Thursday, December 25, 2008
Single Mother Celebrates Christmas in New Habit for Humanity Home After Persevering Through Law School
Here is an inspiring story from the Witchita Eagle about Latina Alston, a 30-year old single mother of three who overcame more obstacles than most of us will ever face to earn a law degree at Washburn and is now an assistant public defender. Single Mother Perseveres to Earn Law Degree, by Roy Wenzl:
In her first year at Washburn, in 2004, Latina cried in class all the time, sobbing quietly while she studied torts, contract law, criminal procedure. ... The teachers had warned her that the first year breaks a lot of people. ...
Latina struggled. She nearly failed a writing exam that would have sent her packing had she not passed.
During spring break, in March 2005, she had an emotional meltdown. ... Her car broke down. She spent $600 fixing it, and then collapsed.
When classes resumed, she failed to get out of bed. Stress, welfare, food stamps, guilt over living off her mother, and relentless study had wrecked her health. For two days, she took her kids to school and day care, but went back to bed instead of class. She was so depressed she could barely move. ... And then the phone rang.
It was another black student. There were only 12 in the first-year class. Are you OK? Why aren't you in class? Can I help you study? Do you need anything? Get your butt out of bed. And get back to class.
"At Washburn, the black students felt isolated, alone, except that we thought the white faculty and students were watching us, maybe waiting for us to fail," Latina said later. "So we'd pretty much made a vow that none of us were going to fail.... If I had not gotten up on my own, I think the others would have come in and dragged me out with their hands."
Her fellow black students pleaded with her not to let them down.
She got out of bed.
In early June Latina's car broke down again. She was crying in class again, facing failure. She needed a 2.0 GPA or she would wash out.
She passed. Barely. ...
She hung on, through the second year. Then the third.
The other black students helped her, as she helped them. All 12 graduated.
By the time she got her diploma in May 2007, Latina had made one of those mistakes she admits she's prone to. When she slipped into her cap and gown, she was four months pregnant, still unmarried. Dylan Wharton-Alston, her third child, was born in October 2007. ...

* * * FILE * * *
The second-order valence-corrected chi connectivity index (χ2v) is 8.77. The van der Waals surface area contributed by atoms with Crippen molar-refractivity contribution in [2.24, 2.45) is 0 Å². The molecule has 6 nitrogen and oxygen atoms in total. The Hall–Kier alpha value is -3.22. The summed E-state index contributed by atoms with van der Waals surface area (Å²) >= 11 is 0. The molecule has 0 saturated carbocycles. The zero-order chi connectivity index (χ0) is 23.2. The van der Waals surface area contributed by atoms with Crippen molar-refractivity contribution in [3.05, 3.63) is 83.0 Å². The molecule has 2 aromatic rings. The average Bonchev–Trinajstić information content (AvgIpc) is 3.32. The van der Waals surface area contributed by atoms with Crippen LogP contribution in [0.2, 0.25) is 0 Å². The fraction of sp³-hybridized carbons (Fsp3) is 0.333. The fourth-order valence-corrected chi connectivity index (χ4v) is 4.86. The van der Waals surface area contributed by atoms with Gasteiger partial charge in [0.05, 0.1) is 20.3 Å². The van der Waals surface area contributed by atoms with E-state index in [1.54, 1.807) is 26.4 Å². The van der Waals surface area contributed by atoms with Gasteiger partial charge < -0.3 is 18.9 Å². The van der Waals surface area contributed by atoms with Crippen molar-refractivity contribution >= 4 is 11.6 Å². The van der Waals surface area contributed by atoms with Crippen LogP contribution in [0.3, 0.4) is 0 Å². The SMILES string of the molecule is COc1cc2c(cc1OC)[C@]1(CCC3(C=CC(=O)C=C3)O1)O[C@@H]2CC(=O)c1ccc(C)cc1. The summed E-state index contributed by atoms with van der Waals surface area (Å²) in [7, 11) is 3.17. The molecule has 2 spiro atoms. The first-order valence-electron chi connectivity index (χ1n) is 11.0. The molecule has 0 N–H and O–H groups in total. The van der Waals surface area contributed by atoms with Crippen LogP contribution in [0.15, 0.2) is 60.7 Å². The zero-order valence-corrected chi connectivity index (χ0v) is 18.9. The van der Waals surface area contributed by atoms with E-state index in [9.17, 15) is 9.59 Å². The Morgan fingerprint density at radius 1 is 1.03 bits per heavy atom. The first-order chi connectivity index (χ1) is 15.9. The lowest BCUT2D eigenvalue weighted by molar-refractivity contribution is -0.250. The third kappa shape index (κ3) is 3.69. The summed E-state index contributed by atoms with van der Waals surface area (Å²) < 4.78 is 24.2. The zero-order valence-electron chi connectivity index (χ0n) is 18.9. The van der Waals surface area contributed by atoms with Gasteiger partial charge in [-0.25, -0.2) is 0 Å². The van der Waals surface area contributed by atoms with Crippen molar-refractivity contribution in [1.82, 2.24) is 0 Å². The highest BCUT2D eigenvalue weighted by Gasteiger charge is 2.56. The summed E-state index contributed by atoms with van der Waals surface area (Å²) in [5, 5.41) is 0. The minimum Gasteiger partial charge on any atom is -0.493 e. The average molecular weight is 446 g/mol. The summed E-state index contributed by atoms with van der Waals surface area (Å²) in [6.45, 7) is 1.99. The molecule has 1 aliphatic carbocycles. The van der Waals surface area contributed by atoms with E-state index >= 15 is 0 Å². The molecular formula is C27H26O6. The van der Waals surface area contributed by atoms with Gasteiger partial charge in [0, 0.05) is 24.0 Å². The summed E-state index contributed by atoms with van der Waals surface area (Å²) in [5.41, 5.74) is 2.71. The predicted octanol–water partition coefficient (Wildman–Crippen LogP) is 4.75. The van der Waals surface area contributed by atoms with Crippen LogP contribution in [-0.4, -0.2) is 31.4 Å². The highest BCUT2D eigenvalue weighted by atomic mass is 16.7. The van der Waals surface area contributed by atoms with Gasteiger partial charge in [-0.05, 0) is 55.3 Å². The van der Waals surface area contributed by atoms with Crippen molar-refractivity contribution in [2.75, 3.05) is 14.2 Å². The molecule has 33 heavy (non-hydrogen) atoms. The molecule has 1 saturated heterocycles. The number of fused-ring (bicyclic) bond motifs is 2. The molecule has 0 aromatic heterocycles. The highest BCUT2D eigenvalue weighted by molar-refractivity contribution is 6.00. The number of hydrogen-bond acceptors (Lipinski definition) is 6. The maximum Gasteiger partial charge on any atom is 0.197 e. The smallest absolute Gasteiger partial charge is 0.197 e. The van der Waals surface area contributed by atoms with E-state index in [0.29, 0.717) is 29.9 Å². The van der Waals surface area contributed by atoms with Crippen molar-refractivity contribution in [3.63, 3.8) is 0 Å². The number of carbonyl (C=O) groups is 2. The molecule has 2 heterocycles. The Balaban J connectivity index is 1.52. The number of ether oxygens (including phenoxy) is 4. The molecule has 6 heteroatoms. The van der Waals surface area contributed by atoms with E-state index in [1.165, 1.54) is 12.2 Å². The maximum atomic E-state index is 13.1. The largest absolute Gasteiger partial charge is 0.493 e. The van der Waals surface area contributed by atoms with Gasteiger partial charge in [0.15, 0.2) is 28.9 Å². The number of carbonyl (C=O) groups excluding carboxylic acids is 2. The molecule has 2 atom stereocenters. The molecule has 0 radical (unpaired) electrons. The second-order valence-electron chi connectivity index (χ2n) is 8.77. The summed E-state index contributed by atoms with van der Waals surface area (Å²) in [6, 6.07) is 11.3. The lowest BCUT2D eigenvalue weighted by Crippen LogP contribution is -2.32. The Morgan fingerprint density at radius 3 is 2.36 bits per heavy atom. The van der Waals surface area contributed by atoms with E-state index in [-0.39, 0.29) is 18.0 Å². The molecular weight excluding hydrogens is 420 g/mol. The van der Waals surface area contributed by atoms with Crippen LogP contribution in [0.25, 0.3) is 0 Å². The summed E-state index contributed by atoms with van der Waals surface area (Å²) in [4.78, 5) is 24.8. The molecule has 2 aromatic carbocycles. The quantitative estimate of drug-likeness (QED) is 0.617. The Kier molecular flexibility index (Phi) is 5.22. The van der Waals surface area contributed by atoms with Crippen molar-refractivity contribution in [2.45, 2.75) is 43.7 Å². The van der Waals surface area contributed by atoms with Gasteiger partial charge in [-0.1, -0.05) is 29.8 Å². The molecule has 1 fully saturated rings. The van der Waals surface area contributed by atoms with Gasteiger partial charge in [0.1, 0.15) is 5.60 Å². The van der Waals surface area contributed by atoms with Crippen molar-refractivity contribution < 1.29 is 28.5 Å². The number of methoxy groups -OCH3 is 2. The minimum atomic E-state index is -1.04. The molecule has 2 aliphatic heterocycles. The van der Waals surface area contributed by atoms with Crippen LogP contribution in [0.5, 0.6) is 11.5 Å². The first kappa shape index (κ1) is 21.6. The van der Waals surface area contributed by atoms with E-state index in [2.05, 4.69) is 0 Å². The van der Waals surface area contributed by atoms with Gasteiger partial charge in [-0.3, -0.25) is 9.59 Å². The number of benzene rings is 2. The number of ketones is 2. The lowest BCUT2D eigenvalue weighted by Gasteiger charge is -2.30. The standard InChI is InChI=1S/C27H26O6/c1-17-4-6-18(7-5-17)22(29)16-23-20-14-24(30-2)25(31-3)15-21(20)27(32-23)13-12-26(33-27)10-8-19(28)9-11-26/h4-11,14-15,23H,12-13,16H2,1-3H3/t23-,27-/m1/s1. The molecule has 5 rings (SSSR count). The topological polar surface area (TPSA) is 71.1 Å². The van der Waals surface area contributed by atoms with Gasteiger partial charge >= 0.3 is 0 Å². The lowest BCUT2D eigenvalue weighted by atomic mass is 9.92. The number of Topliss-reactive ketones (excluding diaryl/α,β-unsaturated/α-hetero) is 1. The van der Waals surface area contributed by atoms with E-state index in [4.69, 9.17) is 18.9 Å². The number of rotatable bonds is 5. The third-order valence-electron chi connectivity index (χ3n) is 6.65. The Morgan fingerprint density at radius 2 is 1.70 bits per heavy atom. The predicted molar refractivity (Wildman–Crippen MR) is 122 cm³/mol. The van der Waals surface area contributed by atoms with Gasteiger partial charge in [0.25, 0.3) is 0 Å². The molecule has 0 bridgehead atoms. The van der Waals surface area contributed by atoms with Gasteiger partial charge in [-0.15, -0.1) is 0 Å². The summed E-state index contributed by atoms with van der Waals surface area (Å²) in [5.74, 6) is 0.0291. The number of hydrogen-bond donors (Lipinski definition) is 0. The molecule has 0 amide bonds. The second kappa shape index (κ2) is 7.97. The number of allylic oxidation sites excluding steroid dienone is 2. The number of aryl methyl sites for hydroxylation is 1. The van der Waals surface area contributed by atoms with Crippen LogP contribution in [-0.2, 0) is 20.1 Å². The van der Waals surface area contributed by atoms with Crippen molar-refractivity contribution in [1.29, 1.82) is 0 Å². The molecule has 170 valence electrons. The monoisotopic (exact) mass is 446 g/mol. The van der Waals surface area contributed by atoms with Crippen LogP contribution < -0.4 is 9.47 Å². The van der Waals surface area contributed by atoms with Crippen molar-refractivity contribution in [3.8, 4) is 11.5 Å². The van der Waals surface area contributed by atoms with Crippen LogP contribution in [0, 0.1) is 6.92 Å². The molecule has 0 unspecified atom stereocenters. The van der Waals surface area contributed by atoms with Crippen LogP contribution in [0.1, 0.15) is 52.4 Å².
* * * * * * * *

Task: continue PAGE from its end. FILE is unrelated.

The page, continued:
Latina was single, and for the next four months she studied to pass the bar exam, often with three children clinging to her, asking for help, pleading for attention. Helping her study, and cheering her on, were her African-American classmates.
She passed the Kansas bar in February 2008. ...
As Sedgwick County's newest public defender, Latina earns $45,000 a year. She owes more than $100,000 in student loans.
Her boss, Osburn, hearing her life story for the first time last week, expressed amazement that she got through law school. "I went to Washburn, too, and I had kids, but I had a wife... I had help. I can't imagine what it was like, what she did." He said Latina hadn't told him how hard it was for her to get through. ...
In the 19 months since she returned to Wichita, Latina has slept every night in one bedroom with her children. The room is at her mother's house, the same tiny, two-bedroom dwelling where Latina grew up. There are holes in the floor where rodents come in; the windows let in winter chill; a tree is growing through the back of the house.
But last week Latina signed the papers on a Habitat for Humanity house that she qualified for and helped build. In that house, Latina has given her mother a room to herself; Latina will sleep on the living room couch. ... They closed on the house on Wednesday.
"My mother has no retirement, no savings," Latina said last week. "She's given her whole life away, to her children, to her grandchildren. So yeah, she gets a room in the new house."
In that house this Thursday, the Alston family will celebrate Christmas.
On Legal Blog Watch, Carolyn Elefant blogs about the story in Law Student's Experience a Triumph Over Racism, or Typical?:
Alston's story comes across as a feel good Horatio Alger tale -- and yet as of this posting it has generated 152 comments [now 198], many of them negative. At least half of the commenters criticized Alston for her remarks about the racism she faced at Washburn, where she was one of only twelve black students in the entire class. ...
The article also focuses on how it was Alston's fellow black students who encouraged her to finish law school and cheered her on as she studied for -- and subsequently passed -- the bar.
For me, Alston's comments soured an otherwise uplifting story. Personally, I think the typical law school environment discourages all students equally, no matter their gender or race. Virtually every lawyer has a story of how they had at least one, if not more, arrogant Kingsfield-ian professor and put up with silly competitive antics (like stealing tests from the library or hiding books needed for an assignment) from cutthroat students willing to do anything to make law review and snag a job. But like so much else in life, all that nonsense serves as a rite of passage to get where you want to go.
Still, perhaps I'm wrong. Maybe the racism that Alston faced at her law school was far more pervasive, so much so that she felt compelled to include it as part of her story.
What do you think? Do law schools wait for black students to fail or intentionally isolate them from the student body? What was your experience?